Every bit of wisdom I’ve ever read on the subject has always counseled to keep your first novel short if you want to see it in print.

However, the opposite piece of wisdom is that a book needs to be as long as it needs to be in order to tell the story you’re trying to tell. And believe me this book is as long as it needs to be. I’ve already cut a lot of the fat out of this book. I’ve removed characters and whole sub-plots, often ones I’ve grown really attached to. I’ve been forced to simplify the core situation and streamline its issues in an attempt to slim the book down… I thought I’d done enough.

The sad truth is, though, that books tend to grow in the telling and I already know that this one – even with my attempts to the contrary – will run to at least 25 chapters. Additionally, as is the case of this chapter, many of these chapters are starting to run much longer than their 5,000 word limit. At this stage, I think I’ll be lucky to get the final book in under 150,000 words and that’s a very sad thing to report.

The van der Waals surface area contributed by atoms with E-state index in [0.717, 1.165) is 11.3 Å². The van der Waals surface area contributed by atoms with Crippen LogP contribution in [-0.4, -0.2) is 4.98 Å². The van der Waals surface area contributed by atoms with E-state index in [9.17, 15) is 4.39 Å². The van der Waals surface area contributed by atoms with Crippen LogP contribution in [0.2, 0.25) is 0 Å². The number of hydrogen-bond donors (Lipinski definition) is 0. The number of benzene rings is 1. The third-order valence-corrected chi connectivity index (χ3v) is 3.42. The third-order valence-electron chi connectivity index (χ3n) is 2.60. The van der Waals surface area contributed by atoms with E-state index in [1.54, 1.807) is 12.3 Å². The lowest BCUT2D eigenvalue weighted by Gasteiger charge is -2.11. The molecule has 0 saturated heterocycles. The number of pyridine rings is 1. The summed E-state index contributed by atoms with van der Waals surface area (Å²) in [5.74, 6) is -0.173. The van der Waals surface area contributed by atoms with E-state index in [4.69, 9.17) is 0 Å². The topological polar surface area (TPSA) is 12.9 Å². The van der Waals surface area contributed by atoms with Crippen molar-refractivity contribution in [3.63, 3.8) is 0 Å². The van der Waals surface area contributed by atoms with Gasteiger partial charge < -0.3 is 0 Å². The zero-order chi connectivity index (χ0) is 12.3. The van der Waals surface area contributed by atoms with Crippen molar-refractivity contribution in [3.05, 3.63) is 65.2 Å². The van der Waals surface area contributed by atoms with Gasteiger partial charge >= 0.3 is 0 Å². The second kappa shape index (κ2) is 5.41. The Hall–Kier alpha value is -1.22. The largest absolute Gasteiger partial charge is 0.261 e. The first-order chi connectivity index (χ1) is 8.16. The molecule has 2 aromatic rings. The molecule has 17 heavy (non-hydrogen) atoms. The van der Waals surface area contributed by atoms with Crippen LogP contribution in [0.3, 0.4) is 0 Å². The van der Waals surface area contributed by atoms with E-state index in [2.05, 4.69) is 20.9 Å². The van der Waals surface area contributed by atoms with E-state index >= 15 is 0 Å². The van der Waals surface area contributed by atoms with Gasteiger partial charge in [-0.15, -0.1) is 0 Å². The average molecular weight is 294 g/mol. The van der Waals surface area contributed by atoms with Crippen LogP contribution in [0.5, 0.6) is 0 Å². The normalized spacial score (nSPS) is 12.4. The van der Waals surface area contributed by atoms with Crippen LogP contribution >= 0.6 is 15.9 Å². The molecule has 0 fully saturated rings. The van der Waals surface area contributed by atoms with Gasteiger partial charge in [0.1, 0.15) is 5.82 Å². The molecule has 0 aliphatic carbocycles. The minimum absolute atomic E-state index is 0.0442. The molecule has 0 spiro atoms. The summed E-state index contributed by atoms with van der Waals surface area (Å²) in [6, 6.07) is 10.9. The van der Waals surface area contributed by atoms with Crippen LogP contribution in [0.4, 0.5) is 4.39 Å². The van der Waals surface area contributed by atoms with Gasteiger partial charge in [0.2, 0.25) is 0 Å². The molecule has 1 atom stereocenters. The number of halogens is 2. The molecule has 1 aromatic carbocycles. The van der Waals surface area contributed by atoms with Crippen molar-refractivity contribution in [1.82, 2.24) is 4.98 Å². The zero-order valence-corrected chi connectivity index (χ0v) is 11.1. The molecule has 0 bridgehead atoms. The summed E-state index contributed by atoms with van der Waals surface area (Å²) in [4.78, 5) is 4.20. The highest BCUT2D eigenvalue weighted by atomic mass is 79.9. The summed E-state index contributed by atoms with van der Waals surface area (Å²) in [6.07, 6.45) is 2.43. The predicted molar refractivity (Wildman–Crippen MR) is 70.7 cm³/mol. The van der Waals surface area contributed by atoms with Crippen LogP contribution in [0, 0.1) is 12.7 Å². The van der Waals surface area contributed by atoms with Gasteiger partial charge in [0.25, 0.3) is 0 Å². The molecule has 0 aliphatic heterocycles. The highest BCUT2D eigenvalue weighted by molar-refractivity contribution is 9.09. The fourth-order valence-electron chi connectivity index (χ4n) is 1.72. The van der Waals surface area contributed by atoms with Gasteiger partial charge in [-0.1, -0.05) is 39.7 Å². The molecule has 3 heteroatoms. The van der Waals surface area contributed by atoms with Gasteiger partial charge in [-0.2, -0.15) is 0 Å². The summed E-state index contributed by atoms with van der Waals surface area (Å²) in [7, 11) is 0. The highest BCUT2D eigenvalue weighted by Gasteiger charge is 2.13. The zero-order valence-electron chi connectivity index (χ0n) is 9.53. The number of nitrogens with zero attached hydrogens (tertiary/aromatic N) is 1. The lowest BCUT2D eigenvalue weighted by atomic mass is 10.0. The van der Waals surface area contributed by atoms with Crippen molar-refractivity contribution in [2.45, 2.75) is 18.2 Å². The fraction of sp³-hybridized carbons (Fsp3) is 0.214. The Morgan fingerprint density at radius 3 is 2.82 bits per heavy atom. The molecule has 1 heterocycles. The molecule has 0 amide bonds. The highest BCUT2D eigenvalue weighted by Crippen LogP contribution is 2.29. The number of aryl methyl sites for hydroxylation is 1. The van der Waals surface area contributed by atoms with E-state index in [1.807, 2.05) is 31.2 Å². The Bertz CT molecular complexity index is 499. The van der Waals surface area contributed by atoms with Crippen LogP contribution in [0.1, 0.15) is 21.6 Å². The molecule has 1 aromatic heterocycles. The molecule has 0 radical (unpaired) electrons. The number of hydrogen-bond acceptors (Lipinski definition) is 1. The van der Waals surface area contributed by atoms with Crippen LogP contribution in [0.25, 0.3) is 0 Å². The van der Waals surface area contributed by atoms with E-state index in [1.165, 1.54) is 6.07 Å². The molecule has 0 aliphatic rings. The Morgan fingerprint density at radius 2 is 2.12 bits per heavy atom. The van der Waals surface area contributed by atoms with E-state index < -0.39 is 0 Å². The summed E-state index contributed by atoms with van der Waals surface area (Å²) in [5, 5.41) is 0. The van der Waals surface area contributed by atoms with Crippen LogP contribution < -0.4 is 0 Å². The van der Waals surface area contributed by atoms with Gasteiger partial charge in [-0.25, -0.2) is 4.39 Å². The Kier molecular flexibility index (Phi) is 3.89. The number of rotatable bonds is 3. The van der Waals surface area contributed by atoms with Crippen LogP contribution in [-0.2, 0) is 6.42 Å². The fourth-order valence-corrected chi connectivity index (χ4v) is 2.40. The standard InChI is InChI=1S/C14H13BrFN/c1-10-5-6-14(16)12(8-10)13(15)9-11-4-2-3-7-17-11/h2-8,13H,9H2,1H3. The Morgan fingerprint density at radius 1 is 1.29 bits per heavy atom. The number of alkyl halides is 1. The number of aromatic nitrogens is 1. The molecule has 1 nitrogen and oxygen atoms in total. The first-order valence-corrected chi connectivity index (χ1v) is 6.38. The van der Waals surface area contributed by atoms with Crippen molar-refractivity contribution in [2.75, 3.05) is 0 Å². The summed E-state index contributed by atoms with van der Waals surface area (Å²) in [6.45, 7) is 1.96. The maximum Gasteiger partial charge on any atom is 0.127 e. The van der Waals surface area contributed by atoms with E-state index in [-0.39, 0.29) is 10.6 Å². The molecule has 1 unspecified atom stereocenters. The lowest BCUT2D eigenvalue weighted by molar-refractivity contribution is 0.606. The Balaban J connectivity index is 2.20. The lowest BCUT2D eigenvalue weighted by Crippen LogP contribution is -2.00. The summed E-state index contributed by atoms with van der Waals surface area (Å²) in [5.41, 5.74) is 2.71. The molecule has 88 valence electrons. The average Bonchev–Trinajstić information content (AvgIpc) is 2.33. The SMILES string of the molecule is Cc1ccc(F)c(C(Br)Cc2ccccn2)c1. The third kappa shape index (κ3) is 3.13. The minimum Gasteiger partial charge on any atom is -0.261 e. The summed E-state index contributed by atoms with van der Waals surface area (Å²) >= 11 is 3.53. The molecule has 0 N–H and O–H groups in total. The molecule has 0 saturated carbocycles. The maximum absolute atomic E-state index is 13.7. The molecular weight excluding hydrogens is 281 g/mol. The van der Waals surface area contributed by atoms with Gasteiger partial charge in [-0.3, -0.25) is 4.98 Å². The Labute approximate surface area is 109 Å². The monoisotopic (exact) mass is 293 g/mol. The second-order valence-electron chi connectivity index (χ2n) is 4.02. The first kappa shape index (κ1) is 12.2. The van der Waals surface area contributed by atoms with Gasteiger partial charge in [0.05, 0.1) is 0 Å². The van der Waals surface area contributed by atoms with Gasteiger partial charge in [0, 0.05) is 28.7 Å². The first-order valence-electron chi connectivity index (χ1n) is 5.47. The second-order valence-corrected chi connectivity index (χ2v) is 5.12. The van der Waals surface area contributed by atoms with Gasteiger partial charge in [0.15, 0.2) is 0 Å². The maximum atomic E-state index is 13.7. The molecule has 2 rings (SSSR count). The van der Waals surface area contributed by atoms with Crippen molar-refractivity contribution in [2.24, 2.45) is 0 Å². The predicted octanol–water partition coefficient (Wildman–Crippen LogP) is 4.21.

I fear another redraft may be needed after this one, one that features nothing more than me going through each line and hitting the delete key as I go. I’m really not looking forward to that.

But that’s one of the reasons why I’m ‘publishing’ the book here. These chapters are supposed to serve as a record, not only of the writing process but the actual work itself. This is a writer producing a book with the door thrown wide open. You can see the process, you can understand the reasoning, you can experience the ups and the downs, and, hopefully, you’ll get to witness the final triumph at the end.

By the way, I’ve totally fallen in love with Abi’s character after writing this chapter. Easily my favourite in the whole book. I hope you grow to love her too.


The Arkship Ulysses – Chapter 17